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Litigating Bullying Cases: Holding School Districts and Officials Accountable

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By Adele Kimmel and Adrian Alvarez∗


I. Introduction
Bullying is devastating our children. It is hurting, traumatizing, and sometimes even killing our
kids. The consensus among physicians, social scientists, and educators alike is that bullying can
seriously impair the physical and psychological health of victims and their educational
achievement. The short- and long-term psychological impact alone can be highly destructive,
increasing the risk of suicide. Bullying needs to be treated as the serious problem it is, not as a
normal rite of passage to be left alone and endured.
Today we stand at a “tipping point” on bullying. Behaviors we once took for granted are no
longer acceptable. This normative shift is being reflected in state anti-bullying laws and courts
throughout the country. Forty-nine states now have anti-bullying laws that require schools to
take appropriate action to address and prevent bullying.1
Although there is no federal law that specifically applies to bullying, when harassment is based on race, color, national origin, sex,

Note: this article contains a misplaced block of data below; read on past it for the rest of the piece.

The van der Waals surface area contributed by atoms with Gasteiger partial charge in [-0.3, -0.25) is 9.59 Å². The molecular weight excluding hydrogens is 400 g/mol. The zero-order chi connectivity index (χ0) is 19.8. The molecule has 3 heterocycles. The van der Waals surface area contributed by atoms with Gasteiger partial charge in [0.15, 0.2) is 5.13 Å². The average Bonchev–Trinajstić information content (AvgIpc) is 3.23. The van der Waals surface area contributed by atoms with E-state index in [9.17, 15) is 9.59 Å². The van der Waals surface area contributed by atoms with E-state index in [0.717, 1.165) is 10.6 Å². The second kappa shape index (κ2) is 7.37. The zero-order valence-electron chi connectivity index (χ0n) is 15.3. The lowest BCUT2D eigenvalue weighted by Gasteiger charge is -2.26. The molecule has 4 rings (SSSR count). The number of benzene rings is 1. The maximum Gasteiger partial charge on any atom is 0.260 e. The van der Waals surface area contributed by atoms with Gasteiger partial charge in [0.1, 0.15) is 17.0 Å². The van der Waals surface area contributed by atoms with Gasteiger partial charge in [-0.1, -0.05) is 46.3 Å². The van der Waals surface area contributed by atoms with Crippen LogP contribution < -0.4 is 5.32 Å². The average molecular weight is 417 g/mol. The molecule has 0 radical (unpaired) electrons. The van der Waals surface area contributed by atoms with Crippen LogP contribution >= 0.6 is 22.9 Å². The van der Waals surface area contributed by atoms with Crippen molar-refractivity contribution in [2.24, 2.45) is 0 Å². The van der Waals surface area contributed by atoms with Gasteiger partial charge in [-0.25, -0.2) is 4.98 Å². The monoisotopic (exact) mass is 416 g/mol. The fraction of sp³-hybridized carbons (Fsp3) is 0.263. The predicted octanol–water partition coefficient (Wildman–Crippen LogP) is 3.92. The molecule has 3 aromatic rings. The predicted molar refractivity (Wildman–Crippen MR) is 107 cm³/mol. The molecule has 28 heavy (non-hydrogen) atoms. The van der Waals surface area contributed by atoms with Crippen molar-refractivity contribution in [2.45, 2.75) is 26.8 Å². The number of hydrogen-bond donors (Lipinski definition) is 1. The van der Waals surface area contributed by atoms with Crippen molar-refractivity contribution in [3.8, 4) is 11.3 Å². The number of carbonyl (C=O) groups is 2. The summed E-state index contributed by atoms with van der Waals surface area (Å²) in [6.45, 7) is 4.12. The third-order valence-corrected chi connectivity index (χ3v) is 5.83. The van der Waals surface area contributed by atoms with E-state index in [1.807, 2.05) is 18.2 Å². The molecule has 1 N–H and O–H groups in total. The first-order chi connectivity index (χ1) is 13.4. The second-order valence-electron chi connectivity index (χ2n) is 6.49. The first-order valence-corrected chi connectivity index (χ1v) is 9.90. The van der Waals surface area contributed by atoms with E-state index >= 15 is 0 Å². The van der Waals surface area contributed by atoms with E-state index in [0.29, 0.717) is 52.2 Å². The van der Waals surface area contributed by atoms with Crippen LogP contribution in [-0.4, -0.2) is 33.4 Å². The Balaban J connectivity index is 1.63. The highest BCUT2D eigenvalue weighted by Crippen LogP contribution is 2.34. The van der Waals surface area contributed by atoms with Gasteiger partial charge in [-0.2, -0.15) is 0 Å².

disability or religion, schools are obligated to address it.
Far too often, however, schools are not doing what the law and their own anti-bullying policies
require. In fact, half of our country’s school officials and teachers have not received training on
how to respond to bullying.2
And eight out of every ten times that a child gets bullied at school,
no adult intervenes.3

Public Justice has launched an Anti-Bullying Campaign to change this. Through litigation, we
intend to enforce the law, protect our nation’s children, and hold school districts and officials
accountable for failing to respond to bullying as they should. Because bullying litigation is an
emerging area of law, Public Justice has prepared this primer to help maximize attorneys’
effectiveness when representing bullying victims.4

First, this primer explains what “bullying” is—and what it isn’t. Because there is no definition
of bullying under federal law, and because a wave of recent anti-bullying legislation includes at
least 10 different definitions under state laws, it is helpful to start with a basic understanding of
bullying. This will help attorneys evaluate whether a plaintiff is a victim of bullying—or
something else.
Second, this primer provides an overview of federal legal theories available to school bullying
victims, which are generally much more developed than state legal theories. In addition to
discussing federal legal standards and remedies, this primer will discuss potential obstacles to
recovery, including immunity issues.

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